Gauss-Legendre Integration for Vector-Valued Functions#

Routine to perform Gauss-Legendre integration for vector-functions.

EXAMPLES:

We verify that $$\int_0^1 n x^{n-1} \, dx = 1$$ for $$n=1, \dots, 4$$:

sage: from sage.numerical.gauss_legendre import integrate_vector
sage: prec = 100
sage: K = RealField(prec)
sage: N = 4
sage: V = VectorSpace(K, N)
sage: f =  lambda x: V([(n+1)*x^n for n in range(N)])
sage: I = integrate_vector(f, prec)
sage: max([c.abs() for c in I-V(N*[1])])
0.00000000000000000000000000000


AUTHORS:

• Nils Bruin (2017-06-06): initial version

• Linden Disney-Hogg (2021-06-17): documentation and integrate_vector method changes

Note

The code here is directly based on mpmath (see http://mpmath.org), but has a highly optimized routine to compute the nodes.

sage.numerical.gauss_legendre.estimate_error(results, prec, epsilon)#

Routine to estimate the error in a list of quadrature approximations.

The method used is based on Borwein, Bailey, and Girgensohn. As mentioned in mpmath: Although not very conservative, this method seems to be very robust in practice.

The routine takes a list of vector results and, under assumption that these vectors approximate a given vector approximately quadratically, gives an estimate of the maximum norm of the error in the last approximation.

INPUT:

• results – list. List of approximations to estimate the error from. Should be at least length 2.

• prec – integer. Binary precision at which computations are happening.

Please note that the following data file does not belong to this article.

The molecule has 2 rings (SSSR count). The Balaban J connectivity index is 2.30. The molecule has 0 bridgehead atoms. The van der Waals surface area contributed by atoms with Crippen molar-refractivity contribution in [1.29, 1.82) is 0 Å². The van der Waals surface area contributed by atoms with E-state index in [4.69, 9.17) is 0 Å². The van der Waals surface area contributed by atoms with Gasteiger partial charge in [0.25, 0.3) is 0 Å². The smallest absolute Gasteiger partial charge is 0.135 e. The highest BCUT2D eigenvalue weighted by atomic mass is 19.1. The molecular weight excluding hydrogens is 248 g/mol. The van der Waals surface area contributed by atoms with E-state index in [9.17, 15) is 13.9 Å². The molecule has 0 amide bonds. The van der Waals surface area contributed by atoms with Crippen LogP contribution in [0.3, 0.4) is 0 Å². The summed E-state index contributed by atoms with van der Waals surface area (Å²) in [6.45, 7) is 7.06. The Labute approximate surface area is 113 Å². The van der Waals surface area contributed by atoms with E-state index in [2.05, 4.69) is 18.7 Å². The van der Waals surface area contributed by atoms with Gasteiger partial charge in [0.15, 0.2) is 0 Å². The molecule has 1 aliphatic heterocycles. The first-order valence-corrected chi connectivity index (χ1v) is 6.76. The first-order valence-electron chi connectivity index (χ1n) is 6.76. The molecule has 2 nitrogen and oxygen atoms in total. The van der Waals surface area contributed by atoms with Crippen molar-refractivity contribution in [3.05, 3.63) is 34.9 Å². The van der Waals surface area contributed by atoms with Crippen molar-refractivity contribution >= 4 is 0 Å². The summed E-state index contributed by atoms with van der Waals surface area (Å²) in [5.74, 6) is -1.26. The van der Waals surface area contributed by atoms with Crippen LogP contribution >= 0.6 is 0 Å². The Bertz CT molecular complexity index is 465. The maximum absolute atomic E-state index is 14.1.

• epsilon – multiprecision float. Default error estimate in case of insufficient data.

OUTPUT:

An estimate of the error.

EXAMPLES:

sage: from sage.numerical.gauss_legendre import estimate_error
sage: prec = 200
sage: K = RealField(prec)
sage: V = VectorSpace(K, 2)
sage: a = V([1, -1])
sage: b = V([1, 1/2])
sage: L = [a + 2^(-2^i)*b for i in [0..5]]
sage: estimate_error(L, prec, K(2^(-prec)))
2.328235...e-10

sage.numerical.gauss_legendre.integrate_vector(f, prec, epsilon=None)#

Integrate a one-argument vector-valued function numerically using Gauss-Legendre.

This function uses the Gauss-Legendre quadrature scheme to approximate the integral $$\int_0^1 f(t) \, dt$$.

INPUT:

• f – callable. Vector-valued integrand.

• prec – integer. Binary precision to be used.

• epsilon – multiprecision float (default: $$2^{(-\text{prec}+3)}$$). Target error bound.

OUTPUT:

Vector approximating value of the integral.

EXAMPLES:

sage: from sage.numerical.gauss_legendre import integrate_vector